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ENHANCEMENT Updated tutorial documentation (thanks to Cam Findlay and…

… Andy Adiwidjaja)
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385 docs/en/tutorials/1-building-a-basic-site.md
@@ -14,9 +14,6 @@ We are going to create a site in which all the content can be edited in the Silv
navigation system, which will be generated on the fly to include all pages you add in the CMS. We will use two different
templates - one for the home page, and one for the rest of the site.
-![](_images/home-small.jpg)![](_images/menu-two-level-small.jpg)
-
-
## Installation
You need to [download the SilverStripe software](http://www.silverstripe.org/stable-download) and install it to your local
@@ -24,13 +21,13 @@ machine or to a webserver.
For more infomation about installing and configuring a webserver read the [Installation instructions and videos](../installation).
-If you want to follow this tutorial please choose "empty template" when installing SilverStripe. If you want a fully
-featured theme then select the 'BlackCandy' option.
+This tutorial uses the SilverStripe CMS default theme 'Simple' which you will find in the themes folder. We will investigate the existing template files that make up the theme as well as create some new files to build upon the theme.
## Exploring the installation
-After installation, open up the folder where you installed SilverStripe. If you installed on windows with WAMP, it will
-likely be at *c:\wamp\wwww*.
+After installation, open up the folder where you installed SilverStripe.
+
+If you installed on windows with WAMP, it will likely be at *c:\wamp\wwww*. On Mac OS X with MAMP, it will likely be at */Applications/MAMP/htdocs/*
Let's have a look at the folder structure.
@@ -46,40 +43,59 @@ When designing your site you should only need to modify the *mysite*, *themes* a
## Using the CMS
-The CMS is the area in which you can manage your site content. You can access the cms at http://localhost/admin. You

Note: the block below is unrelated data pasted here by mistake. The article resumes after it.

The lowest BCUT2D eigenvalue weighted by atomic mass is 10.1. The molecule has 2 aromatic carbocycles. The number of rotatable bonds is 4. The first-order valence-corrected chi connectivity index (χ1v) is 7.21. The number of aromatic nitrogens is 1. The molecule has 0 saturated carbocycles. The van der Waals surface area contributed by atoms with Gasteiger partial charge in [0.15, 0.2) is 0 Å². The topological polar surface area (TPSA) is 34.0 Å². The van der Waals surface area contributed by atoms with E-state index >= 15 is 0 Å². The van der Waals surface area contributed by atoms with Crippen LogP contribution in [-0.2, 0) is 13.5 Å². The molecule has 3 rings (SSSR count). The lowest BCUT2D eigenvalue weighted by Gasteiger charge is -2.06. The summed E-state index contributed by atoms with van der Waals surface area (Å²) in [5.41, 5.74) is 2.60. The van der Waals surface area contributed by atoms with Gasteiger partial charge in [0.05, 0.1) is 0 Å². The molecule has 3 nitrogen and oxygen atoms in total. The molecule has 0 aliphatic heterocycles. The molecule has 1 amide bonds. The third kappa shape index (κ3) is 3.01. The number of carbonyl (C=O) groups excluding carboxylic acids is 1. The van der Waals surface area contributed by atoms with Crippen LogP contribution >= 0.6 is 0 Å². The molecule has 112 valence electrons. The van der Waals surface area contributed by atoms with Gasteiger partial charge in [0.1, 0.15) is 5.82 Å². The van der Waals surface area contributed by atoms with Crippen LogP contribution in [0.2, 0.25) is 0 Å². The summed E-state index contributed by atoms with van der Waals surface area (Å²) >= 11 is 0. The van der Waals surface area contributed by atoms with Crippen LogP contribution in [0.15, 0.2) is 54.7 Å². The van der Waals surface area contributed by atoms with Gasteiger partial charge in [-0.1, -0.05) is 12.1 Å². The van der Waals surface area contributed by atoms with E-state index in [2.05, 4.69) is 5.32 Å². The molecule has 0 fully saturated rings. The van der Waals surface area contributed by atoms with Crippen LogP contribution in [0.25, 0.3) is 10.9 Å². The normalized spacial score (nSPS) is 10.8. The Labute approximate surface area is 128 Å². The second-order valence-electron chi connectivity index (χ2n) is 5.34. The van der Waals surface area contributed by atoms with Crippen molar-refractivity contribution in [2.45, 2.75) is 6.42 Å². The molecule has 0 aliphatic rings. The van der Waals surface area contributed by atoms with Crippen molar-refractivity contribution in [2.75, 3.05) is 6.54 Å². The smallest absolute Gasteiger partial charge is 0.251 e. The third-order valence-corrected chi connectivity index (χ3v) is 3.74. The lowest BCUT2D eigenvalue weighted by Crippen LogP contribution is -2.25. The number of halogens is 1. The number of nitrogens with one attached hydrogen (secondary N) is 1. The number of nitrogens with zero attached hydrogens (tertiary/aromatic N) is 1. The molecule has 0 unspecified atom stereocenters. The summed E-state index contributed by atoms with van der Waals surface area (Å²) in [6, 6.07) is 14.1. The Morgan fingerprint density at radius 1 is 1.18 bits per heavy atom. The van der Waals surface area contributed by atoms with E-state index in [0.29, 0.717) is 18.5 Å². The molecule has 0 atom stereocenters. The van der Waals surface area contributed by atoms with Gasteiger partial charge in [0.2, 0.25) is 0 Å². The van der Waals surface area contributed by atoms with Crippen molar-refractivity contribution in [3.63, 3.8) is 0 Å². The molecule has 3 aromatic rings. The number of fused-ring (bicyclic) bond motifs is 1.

+### User Interface Basics
+
+![](_images/tutorial1_cms-basic.jpg)
+
+The CMS is the area in which you can manage your site content. You can access the cms at http://localhost/admin (or http://yourdomain.com/admin if you are using you own domain name). You
will be presented with a login screen. You can login with the details you provided at installation. After logging in you
-should be greeted with the CMS, pictured below (we've entered some test content).
+should be greeted with the CMS and a list of the pages currently in the CMS. Here you can add, delete and reorganize the pages using the buttons at the top. Clicking on a page will open it in the page editing interface pictured below (we've entered some test content).
+
+![](_images/tutorial1_cms-numbered.jpg)
-![](_images/cms-numbered.jpg)
+1. These buttons allow you to move between the different sections in the CMS. There are four core sections in the CMS - "Pages", "Files", "Users" and "Settings". Modules may have their own sections here as well, if any are installed. In this tutorial we will be focusing on the "Pages" section.
+2. While in "Pages" you can quickly move between the pages in the CMS by clicking the vertical bar between the CMS menu and the editor. This will slide out a sidebar. To hide this, click the arrow at the bottom of the sidebar.